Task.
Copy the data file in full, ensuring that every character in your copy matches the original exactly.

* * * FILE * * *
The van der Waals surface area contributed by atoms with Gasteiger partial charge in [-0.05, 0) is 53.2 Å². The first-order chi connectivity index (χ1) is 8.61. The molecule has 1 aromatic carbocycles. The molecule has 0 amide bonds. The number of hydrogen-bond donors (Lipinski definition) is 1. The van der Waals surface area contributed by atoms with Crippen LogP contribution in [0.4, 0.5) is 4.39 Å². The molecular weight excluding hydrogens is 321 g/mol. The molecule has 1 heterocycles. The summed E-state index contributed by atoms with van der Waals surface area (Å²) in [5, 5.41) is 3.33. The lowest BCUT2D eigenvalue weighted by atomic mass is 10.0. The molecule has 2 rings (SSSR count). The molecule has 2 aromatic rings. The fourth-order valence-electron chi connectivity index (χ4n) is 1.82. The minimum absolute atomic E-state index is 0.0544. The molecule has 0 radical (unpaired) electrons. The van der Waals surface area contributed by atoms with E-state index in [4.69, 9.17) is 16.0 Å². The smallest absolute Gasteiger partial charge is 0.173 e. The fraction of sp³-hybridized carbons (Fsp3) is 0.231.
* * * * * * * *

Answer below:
The van der Waals surface area contributed by atoms with Gasteiger partial charge in [-0.05, 0) is 53.2 Å². The first-order chi connectivity index (χ1) is 8.61. The molecule has 1 aromatic carbocycles. The molecule has 0 amide bonds. The number of hydrogen-bond donors (Lipinski definition) is 1. The van der Waals surface area contributed by atoms with Crippen LogP contribution in [0.4, 0.5) is 4.39 Å². The molecular weight excluding hydrogens is 321 g/mol. The molecule has 1 heterocycles. The summed E-state index contributed by atoms with van der Waals surface area (Å²) in [5, 5.41) is 3.33. The lowest BCUT2D eigenvalue weighted by atomic mass is 10.0. The molecule has 2 rings (SSSR count). The molecule has 2 aromatic rings. The fourth-order valence-electron chi connectivity index (χ4n) is 1.82. The minimum absolute atomic E-state index is 0.0544. The molecule has 0 radical (unpaired) electrons. The van der Waals surface area contributed by atoms with E-state index in [4.69, 9.17) is 16.0 Å². The smallest absolute Gasteiger partial charge is 0.173 e. The fraction of sp³-hybridized carbons (Fsp3) is 0.231.